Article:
commit 438c2198923022a3e4d299b06a7df18268041dd8
    Author: Phil Pennock
    Date: Fri Jan 3 18:36:53 2014 -0500

    Add canonifyurls config option.

    Be able to inhibit AbsURL canonicalization of content, on a site configuration basis. Advantages of being able to inhibit this include making it easier to rendering on other hostnames, and being able to include resources on http or https depending on how this page was retrieved, avoiding mixed-mode client complaints without adding latency for plain http.

  • Hugo v0.11 (2014-05-29): Somehow, the default seems to have become canonifyurls = false without anyone noticing, and without documentation change. Bug?

  • Hugo v0.12 and v0.13-DEV as of today: Ditto.

I wonder what happened… Hmm… More investigation needed, to find out which commit between v0.11 and v0.12 is responsible for the undocumented behaviour change, i.e. bug.

So, yet another possible answer to your question, @cloudunicorn, is simpler: Rather than adding {{ .Site.BaseUrl }} manually, you may alternatively add canonifyurls: true to your config.yaml, which will result in a correct and identical HTML with the correct URLs to your stylesheets.


Thanks so much all. And now I don’t feel so crazy! Cheers, looking forward to using Hugo a lot more:)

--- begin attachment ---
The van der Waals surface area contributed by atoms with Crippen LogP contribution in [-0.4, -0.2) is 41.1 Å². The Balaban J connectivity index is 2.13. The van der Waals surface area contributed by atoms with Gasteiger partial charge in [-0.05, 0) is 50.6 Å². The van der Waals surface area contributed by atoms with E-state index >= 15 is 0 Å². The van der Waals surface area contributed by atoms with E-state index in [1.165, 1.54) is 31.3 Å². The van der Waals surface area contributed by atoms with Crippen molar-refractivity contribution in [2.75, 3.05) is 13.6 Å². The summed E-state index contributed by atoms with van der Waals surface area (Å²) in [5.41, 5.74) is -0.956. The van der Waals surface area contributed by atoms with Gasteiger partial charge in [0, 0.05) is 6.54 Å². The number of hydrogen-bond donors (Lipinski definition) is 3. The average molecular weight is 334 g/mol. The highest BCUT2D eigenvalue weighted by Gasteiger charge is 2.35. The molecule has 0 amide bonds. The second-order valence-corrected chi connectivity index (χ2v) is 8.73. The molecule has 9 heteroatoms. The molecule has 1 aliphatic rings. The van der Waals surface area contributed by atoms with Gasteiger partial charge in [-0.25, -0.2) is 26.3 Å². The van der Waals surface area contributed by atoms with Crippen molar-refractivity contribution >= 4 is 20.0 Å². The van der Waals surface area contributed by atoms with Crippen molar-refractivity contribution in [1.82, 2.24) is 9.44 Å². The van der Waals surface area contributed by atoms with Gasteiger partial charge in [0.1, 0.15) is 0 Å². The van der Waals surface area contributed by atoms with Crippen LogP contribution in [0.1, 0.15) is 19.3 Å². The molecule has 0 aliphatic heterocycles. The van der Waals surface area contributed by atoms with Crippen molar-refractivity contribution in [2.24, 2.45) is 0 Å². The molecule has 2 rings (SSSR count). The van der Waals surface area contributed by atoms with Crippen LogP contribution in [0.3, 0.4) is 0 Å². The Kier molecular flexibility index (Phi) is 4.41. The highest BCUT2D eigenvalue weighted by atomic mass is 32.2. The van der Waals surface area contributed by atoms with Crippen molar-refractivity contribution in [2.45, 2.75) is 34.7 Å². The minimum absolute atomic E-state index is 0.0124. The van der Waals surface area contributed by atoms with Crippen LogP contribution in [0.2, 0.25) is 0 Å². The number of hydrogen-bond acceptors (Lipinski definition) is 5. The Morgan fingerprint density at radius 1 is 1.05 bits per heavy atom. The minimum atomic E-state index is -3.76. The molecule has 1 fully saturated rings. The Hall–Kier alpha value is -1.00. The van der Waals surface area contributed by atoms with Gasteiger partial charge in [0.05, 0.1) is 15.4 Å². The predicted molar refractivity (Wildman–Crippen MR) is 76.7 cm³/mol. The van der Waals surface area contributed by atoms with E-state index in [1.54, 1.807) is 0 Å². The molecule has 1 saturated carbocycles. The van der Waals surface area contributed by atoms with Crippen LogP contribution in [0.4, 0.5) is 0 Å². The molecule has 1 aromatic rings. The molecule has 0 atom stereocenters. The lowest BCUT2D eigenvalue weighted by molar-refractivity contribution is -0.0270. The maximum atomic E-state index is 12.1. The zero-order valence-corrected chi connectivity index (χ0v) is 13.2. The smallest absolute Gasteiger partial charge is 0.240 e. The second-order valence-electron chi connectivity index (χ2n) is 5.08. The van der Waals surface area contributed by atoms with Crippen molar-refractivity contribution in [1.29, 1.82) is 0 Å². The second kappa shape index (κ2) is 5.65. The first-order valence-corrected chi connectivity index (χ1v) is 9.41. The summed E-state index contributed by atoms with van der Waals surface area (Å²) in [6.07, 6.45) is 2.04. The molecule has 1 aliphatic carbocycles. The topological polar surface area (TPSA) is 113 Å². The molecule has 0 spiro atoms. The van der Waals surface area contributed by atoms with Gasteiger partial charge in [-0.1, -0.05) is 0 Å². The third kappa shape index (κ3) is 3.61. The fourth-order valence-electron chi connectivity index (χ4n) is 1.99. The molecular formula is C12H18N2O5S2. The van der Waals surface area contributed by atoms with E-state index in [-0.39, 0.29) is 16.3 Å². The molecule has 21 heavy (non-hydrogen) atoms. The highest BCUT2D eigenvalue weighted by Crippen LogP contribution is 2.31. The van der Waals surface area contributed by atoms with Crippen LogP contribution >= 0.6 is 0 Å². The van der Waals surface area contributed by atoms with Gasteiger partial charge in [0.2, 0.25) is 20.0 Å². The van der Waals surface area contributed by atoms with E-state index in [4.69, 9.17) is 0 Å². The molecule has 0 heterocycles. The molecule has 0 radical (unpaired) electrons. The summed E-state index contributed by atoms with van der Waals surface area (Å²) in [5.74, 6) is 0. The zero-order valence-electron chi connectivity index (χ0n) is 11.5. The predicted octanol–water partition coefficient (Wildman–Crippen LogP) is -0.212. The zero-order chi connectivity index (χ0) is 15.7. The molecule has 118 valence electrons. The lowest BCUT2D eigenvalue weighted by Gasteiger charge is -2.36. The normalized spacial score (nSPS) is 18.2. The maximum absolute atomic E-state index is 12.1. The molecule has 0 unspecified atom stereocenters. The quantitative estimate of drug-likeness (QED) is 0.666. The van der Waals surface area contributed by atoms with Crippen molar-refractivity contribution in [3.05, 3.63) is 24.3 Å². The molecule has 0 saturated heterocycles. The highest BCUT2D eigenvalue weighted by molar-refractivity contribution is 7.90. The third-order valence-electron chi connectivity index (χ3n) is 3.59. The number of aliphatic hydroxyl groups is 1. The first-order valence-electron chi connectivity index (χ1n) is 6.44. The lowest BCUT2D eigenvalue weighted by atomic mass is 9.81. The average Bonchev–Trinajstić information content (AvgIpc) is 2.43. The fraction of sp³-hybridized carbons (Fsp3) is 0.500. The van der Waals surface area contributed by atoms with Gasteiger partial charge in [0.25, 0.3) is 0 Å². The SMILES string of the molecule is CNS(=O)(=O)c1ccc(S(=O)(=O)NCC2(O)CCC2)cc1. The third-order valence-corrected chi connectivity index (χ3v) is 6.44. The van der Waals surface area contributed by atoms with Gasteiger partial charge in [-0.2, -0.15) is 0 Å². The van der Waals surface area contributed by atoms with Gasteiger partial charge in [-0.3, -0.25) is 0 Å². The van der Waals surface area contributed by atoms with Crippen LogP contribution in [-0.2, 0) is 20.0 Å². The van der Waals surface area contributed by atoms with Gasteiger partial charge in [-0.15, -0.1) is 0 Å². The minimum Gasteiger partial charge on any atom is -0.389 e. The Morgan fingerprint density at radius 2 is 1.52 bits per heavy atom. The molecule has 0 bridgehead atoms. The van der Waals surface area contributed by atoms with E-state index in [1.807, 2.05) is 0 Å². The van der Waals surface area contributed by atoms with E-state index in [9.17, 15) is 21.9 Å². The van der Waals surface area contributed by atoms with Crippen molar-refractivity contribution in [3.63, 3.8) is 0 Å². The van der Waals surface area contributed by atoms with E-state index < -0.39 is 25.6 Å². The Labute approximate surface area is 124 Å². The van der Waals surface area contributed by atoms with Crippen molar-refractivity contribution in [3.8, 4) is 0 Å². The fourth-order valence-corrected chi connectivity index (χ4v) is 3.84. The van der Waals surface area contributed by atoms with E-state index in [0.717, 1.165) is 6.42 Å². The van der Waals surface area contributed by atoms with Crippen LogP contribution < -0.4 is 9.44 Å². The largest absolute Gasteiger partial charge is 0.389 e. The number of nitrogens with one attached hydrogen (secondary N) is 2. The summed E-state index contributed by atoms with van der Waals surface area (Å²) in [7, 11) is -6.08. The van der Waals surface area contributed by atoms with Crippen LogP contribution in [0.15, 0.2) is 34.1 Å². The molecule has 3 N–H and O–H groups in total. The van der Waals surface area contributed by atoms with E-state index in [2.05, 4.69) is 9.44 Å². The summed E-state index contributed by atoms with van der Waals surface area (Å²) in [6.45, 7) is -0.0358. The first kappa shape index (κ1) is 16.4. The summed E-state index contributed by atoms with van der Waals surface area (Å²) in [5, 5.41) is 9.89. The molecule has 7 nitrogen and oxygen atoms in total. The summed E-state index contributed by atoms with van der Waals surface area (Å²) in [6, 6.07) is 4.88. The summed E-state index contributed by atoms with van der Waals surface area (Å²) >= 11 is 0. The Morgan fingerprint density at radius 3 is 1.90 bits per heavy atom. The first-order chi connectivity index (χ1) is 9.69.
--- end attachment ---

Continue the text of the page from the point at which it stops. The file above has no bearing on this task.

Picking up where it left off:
Hi @cloudunicorn,

After some procrastination on my part (mea culpa), I have finally updated the docs:

Please check and and see if the revision looks okay to you. Comments welcome! :slight_smile:


If you wanted to simplify deployments, you could connect your Github repo to CodeShip, then you have your tests and builds auto-deploy to your production server on pushes/pull requests to your repository.


Just wanted to mention that this function in .zshrc works perfectly for me, @spf13.

I had OS X Yosemite’s default rsync, which was v2.2 or something, so I used brew to tap dupes and upgrade it to 3.1.1. But it still does not have the --force or --progress switches.

In my case, my function looks like:

function hugorccdeploy {
  rm -rf /tmp/rcc
  hugo -s /Users/rc/dev/rcc/ -d /tmp/rcc
  rsync -avze "ssh -p 22" /tmp/rcc/

Just wanted to corroborate that this is working like a charm for me. When I run hugo server to test locally, my baseurl parameter gets overwritten automatically to localhost:1313 as @natefinch mentions, so I don’t have to make any changes to config.toml. I had a little glitchiness with trailing slash or no trailing slash in some css or javascript calls in the head, but that was easy to catch, just looking at the source.


Talking of deployment workflows, I automate it through hosted CI platforms but the gist of the idea could be as follows (if you were using github pages to host your website):

      # Set your environment variables
      export ACCNT_NAME=''
      export GITHUB_PAGES=''  # example would be

      # clone the github repo
      git clone$ACCNT_NAME/$GITHUB_PAGES.git

      # build the html files into the cloned repo (overwriting stuff)
      hugo -d $GITHUB_PAGES/

      # Automatically add all new files to be committed
      echo -e "a\n*\nq\n"|git add -i